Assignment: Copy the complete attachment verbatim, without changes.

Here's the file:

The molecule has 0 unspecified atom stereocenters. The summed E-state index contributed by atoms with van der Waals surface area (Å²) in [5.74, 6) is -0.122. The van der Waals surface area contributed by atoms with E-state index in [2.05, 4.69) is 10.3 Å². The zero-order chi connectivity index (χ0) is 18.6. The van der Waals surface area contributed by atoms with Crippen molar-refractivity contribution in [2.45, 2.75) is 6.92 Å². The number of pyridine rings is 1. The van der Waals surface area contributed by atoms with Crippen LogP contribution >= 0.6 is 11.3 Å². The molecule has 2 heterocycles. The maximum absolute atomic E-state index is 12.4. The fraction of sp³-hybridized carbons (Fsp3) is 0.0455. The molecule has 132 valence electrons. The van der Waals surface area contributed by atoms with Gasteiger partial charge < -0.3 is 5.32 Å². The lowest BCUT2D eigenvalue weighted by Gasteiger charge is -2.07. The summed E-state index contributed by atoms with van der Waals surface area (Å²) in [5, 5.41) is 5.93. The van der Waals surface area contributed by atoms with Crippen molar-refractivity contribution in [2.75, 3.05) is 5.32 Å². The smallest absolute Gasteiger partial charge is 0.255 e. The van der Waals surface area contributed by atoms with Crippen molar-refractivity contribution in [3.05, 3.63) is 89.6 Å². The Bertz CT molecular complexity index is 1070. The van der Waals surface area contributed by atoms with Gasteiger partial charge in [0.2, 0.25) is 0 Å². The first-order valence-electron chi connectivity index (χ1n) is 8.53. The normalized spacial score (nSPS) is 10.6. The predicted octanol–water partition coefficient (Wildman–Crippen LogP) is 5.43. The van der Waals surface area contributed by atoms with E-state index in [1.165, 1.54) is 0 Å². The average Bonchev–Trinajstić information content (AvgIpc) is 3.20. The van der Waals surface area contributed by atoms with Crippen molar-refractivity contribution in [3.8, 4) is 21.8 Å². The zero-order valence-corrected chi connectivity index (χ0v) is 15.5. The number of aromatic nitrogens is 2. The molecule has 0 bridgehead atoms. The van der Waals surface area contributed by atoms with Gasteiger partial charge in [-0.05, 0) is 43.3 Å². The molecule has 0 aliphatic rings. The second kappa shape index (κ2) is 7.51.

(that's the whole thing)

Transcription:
The molecule has 0 unspecified atom stereocenters. The summed E-state index contributed by atoms with van der Waals surface area (Å²) in [5.74, 6) is -0.122. The van der Waals surface area contributed by atoms with E-state index in [2.05, 4.69) is 10.3 Å². The zero-order chi connectivity index (χ0) is 18.6. The van der Waals surface area contributed by atoms with Crippen molar-refractivity contribution in [2.45, 2.75) is 6.92 Å². The number of pyridine rings is 1. The van der Waals surface area contributed by atoms with Crippen LogP contribution >= 0.6 is 11.3 Å². The molecule has 2 heterocycles. The maximum absolute atomic E-state index is 12.4. The fraction of sp³-hybridized carbons (Fsp3) is 0.0455. The molecule has 132 valence electrons. The van der Waals surface area contributed by atoms with Gasteiger partial charge < -0.3 is 5.32 Å². The lowest BCUT2D eigenvalue weighted by Gasteiger charge is -2.07. The summed E-state index contributed by atoms with van der Waals surface area (Å²) in [5, 5.41) is 5.93. The van der Waals surface area contributed by atoms with Crippen molar-refractivity contribution in [2.75, 3.05) is 5.32 Å². The smallest absolute Gasteiger partial charge is 0.255 e. The van der Waals surface area contributed by atoms with Crippen molar-refractivity contribution in [3.05, 3.63) is 89.6 Å². The Bertz CT molecular complexity index is 1070. The van der Waals surface area contributed by atoms with Gasteiger partial charge in [0.2, 0.25) is 0 Å². The first-order valence-electron chi connectivity index (χ1n) is 8.53. The normalized spacial score (nSPS) is 10.6. The predicted octanol–water partition coefficient (Wildman–Crippen LogP) is 5.43. The van der Waals surface area contributed by atoms with E-state index in [1.165, 1.54) is 0 Å². The average Bonchev–Trinajstić information content (AvgIpc) is 3.20. The van der Waals surface area contributed by atoms with Crippen molar-refractivity contribution in [3.8, 4) is 21.8 Å². The zero-order valence-corrected chi connectivity index (χ0v) is 15.5. The number of aromatic nitrogens is 2. The molecule has 0 bridgehead atoms. The van der Waals surface area contributed by atoms with Gasteiger partial charge in [-0.05, 0) is 43.3 Å². The molecule has 0 aliphatic rings. The second kappa shape index (κ2) is 7.51.